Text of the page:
Our Chinese guides had been kind and helpful. They looked after our kids, helped with the stroller, one even gifted us with Chinese Calligraphy of our names…

Our guides in China were all great

Our kids were well-received everywhere – it seems everyone wanted a photo with them!
Our Beijing China trip with our kids included a visit to the Great Wall of China

We made friends easily everywhere we went…. even whilst hiking the Great Wall of China!
Making friends everywhere in China, including at the Great Wall of China

We saw some facets we did not like too much, too. When our flight from Xian to Beijing was delayed, then cancelled due to the bad weather, we saw mayhem. After three hours of sitting in a plane waiting for take off, only to be told the flight was cancelled and delayed to the following morning, physical fights broke at the airport amongst some Chinese. If you think the Chinese speak loudly, wait till you hear them really yelling!

Yet, we will always remember the sweet acts of friendship extended to us and our children, even as language was a barrier…

Here’s the story of our “Xi’an” Doll

The city of Xi’an was hosting an expo that year (2011) we visited, and there was a little Mascot for it.

The Xian Expo mascot and the Xian Doll that was gifted to Bri

We saw this cute little guy EVERYWHERE we went, so it became the Xi’an symbol to us. Our eldest daughter, BN, loved it.

At the airport, we saw many carrying the stuffed mascot doll and tried unsuccessfully to ask where we could buy one. No one could tell us – English was not widely spoken in Xian. While waiting in line to check in, this girl next to us had 2 dolls with her. We tried asking her where she bought it and told her we were looking for one for BN. Joe asked her if she would be willing to sell one to us. She said no and just gave one to BN!! How sweet was that!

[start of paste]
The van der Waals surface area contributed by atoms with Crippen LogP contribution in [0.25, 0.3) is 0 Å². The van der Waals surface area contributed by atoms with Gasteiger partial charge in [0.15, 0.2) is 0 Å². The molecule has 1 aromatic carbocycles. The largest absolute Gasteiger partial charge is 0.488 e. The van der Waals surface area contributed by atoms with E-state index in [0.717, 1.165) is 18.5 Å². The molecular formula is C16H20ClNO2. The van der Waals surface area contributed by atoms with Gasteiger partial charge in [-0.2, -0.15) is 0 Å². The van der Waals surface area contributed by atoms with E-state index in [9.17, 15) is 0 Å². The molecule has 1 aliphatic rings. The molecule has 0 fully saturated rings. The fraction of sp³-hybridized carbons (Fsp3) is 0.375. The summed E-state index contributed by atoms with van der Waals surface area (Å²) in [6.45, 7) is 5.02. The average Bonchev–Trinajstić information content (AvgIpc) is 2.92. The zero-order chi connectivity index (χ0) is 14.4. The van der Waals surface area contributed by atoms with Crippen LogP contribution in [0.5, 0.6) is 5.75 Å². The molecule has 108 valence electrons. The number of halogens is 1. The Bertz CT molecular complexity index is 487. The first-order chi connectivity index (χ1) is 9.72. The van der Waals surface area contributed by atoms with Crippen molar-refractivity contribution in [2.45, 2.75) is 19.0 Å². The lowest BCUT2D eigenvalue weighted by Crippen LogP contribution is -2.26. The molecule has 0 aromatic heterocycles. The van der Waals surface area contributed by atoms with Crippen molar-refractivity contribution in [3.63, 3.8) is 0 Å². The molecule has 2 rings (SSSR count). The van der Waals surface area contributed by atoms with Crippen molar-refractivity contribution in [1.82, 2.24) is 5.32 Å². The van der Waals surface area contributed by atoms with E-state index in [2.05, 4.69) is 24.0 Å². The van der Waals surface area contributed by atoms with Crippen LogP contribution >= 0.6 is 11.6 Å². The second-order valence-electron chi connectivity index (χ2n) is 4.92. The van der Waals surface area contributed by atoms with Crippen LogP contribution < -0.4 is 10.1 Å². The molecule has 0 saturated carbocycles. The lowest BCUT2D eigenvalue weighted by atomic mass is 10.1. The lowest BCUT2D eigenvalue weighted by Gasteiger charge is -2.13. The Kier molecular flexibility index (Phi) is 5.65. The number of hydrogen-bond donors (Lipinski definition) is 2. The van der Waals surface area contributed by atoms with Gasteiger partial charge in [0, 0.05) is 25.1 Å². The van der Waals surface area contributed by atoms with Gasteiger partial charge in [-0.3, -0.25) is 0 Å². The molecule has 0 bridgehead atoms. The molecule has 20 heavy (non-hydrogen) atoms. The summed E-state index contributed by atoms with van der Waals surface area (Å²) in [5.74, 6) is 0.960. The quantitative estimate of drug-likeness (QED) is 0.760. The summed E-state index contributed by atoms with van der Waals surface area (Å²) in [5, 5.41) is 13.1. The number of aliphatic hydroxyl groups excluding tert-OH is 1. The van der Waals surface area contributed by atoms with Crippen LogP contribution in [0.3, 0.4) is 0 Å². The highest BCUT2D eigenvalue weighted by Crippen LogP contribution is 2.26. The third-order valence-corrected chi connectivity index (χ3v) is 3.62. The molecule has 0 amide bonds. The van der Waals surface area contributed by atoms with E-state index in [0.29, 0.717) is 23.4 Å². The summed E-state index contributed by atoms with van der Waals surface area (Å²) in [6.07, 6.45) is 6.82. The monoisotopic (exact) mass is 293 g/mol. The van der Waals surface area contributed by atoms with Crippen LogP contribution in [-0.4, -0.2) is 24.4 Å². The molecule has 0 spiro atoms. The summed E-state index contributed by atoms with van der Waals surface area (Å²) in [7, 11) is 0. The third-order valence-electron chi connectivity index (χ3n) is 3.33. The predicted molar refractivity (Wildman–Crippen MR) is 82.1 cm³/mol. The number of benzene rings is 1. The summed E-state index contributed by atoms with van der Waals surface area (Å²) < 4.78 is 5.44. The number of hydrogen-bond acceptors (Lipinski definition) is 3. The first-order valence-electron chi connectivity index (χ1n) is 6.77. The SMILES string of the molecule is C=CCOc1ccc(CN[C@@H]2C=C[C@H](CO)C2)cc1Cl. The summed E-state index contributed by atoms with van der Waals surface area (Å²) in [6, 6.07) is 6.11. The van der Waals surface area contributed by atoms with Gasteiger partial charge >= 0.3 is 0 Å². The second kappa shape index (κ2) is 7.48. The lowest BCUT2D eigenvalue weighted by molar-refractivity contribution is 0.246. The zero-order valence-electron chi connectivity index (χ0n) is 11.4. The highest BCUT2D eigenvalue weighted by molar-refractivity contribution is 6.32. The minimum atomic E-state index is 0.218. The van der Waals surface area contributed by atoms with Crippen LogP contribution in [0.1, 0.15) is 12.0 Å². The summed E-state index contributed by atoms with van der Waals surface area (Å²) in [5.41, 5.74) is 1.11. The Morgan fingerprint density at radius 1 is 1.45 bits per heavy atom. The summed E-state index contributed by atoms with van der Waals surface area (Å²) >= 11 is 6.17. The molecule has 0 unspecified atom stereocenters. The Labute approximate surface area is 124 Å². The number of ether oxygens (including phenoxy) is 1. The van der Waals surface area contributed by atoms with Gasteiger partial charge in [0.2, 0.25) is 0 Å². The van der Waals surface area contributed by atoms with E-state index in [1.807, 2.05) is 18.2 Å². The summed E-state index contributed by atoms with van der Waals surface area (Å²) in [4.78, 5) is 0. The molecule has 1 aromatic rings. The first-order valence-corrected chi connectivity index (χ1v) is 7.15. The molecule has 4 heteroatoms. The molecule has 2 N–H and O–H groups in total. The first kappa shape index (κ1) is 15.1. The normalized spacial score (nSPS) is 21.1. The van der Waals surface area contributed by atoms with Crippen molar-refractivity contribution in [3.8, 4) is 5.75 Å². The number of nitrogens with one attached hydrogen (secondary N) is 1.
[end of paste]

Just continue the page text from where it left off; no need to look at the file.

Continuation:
BN was jumping up and down with excitement. She thanked the nice lady, “Xie Xie”, and gave her a big hug.

The Mascot of Xian, for us - as memorable as the Terracotta Army to us

Overall, we were very glad we got to enjoy and experience China – all that is good, not-so-good and the quirks. After all that is why we like to travel, so we can explore other cultures.  We welcomed the good and the bad, and together, we had an awesome family vacation.

Editor’s note: Do check out Annabel’s instagram account, @iambel21, for even more gorgeous photos from her family’s travel around the world.  Remember, you saw it here first! 😉 

2 Comments on “Travel Guide: The Terracotta Army in Xian

  1. Pingback: Hong Kong:Ngong Ping 360, The Peak & more| Kids On Board

  2. Pingback: Bejing and the Great Wall of China | Kids On Board